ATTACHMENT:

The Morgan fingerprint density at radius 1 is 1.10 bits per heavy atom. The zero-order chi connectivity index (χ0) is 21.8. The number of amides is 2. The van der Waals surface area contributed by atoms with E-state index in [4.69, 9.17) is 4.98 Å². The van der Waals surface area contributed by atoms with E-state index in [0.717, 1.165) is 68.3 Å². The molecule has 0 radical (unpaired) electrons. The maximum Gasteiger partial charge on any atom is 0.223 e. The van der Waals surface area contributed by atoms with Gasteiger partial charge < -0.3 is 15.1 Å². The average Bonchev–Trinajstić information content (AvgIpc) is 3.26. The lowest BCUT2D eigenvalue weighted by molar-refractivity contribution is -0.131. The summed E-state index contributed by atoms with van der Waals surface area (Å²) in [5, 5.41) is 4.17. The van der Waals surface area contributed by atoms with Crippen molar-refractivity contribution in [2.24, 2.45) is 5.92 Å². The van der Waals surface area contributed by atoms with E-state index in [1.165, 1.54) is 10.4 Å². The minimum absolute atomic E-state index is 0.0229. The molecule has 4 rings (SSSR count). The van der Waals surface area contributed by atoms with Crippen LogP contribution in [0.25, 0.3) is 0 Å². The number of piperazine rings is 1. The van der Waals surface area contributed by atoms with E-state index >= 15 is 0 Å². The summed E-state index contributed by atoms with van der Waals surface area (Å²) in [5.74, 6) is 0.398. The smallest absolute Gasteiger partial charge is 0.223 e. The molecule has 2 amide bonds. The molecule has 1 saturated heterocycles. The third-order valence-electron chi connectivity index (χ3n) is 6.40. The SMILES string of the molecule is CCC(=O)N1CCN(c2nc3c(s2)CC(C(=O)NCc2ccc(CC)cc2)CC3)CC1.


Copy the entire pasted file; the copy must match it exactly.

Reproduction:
The Morgan fingerprint density at radius 1 is 1.10 bits per heavy atom. The zero-order chi connectivity index (χ0) is 21.8. The number of amides is 2. The van der Waals surface area contributed by atoms with E-state index in [4.69, 9.17) is 4.98 Å². The van der Waals surface area contributed by atoms with E-state index in [0.717, 1.165) is 68.3 Å². The molecule has 0 radical (unpaired) electrons. The maximum Gasteiger partial charge on any atom is 0.223 e. The van der Waals surface area contributed by atoms with Gasteiger partial charge < -0.3 is 15.1 Å². The average Bonchev–Trinajstić information content (AvgIpc) is 3.26. The lowest BCUT2D eigenvalue weighted by molar-refractivity contribution is -0.131. The summed E-state index contributed by atoms with van der Waals surface area (Å²) in [5, 5.41) is 4.17. The van der Waals surface area contributed by atoms with Crippen molar-refractivity contribution in [2.24, 2.45) is 5.92 Å². The van der Waals surface area contributed by atoms with E-state index in [1.165, 1.54) is 10.4 Å². The minimum absolute atomic E-state index is 0.0229. The molecule has 4 rings (SSSR count). The van der Waals surface area contributed by atoms with Crippen LogP contribution in [0.25, 0.3) is 0 Å². The number of piperazine rings is 1. The van der Waals surface area contributed by atoms with E-state index >= 15 is 0 Å². The summed E-state index contributed by atoms with van der Waals surface area (Å²) in [5.74, 6) is 0.398. The smallest absolute Gasteiger partial charge is 0.223 e. The molecule has 2 amide bonds. The molecule has 1 saturated heterocycles. The third-order valence-electron chi connectivity index (χ3n) is 6.40. The SMILES string of the molecule is CCC(=O)N1CCN(c2nc3c(s2)CC(C(=O)NCc2ccc(CC)cc2)CC3)CC1.